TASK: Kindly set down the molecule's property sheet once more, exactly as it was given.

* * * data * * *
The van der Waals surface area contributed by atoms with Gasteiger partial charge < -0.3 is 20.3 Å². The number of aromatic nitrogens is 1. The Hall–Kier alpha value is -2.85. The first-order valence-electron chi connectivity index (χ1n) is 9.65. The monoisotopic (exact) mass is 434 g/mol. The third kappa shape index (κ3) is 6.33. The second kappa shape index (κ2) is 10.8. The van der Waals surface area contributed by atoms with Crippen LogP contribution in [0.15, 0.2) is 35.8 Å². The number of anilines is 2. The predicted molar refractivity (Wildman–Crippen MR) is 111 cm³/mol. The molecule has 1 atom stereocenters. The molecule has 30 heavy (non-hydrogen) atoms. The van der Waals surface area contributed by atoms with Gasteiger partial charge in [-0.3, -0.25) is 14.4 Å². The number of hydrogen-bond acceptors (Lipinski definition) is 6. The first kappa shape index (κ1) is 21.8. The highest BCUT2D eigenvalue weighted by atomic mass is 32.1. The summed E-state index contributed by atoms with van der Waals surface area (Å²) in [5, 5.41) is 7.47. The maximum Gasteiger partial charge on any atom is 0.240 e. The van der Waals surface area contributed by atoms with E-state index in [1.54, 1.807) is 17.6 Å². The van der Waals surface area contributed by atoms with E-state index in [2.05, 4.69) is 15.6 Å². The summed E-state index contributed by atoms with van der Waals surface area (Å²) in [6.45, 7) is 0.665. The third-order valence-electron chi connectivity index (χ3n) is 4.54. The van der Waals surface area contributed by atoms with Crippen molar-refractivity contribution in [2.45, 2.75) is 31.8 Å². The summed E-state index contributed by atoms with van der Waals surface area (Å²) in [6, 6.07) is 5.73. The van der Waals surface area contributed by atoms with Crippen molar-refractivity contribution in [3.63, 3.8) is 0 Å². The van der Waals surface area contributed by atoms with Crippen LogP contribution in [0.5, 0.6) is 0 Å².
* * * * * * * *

The van der Waals surface area contributed by atoms with Gasteiger partial charge < -0.3 is 20.3 Å². The number of aromatic nitrogens is 1. The Hall–Kier alpha value is -2.85. The first-order valence-electron chi connectivity index (χ1n) is 9.65. The monoisotopic (exact) mass is 434 g/mol. The third kappa shape index (κ3) is 6.33. The second kappa shape index (κ2) is 10.8. The van der Waals surface area contributed by atoms with Crippen LogP contribution in [0.15, 0.2) is 35.8 Å². The number of anilines is 2. The predicted molar refractivity (Wildman–Crippen MR) is 111 cm³/mol. The molecule has 1 atom stereocenters. The molecule has 30 heavy (non-hydrogen) atoms. The van der Waals surface area contributed by atoms with Gasteiger partial charge in [-0.3, -0.25) is 14.4 Å². The number of hydrogen-bond acceptors (Lipinski definition) is 6. The first kappa shape index (κ1) is 21.8. The highest BCUT2D eigenvalue weighted by atomic mass is 32.1. The summed E-state index contributed by atoms with van der Waals surface area (Å²) in [5, 5.41) is 7.47. The maximum Gasteiger partial charge on any atom is 0.240 e. The van der Waals surface area contributed by atoms with E-state index in [1.54, 1.807) is 17.6 Å². The van der Waals surface area contributed by atoms with E-state index in [2.05, 4.69) is 15.6 Å². The summed E-state index contributed by atoms with van der Waals surface area (Å²) in [6.45, 7) is 0.665. The third-order valence-electron chi connectivity index (χ3n) is 4.54. The van der Waals surface area contributed by atoms with Crippen molar-refractivity contribution in [2.45, 2.75) is 31.8 Å². The summed E-state index contributed by atoms with van der Waals surface area (Å²) in [6, 6.07) is 5.73. The van der Waals surface area contributed by atoms with Crippen molar-refractivity contribution in [3.63, 3.8) is 0 Å². The van der Waals surface area contributed by atoms with Crippen LogP contribution in [0.5, 0.6) is 0 Å².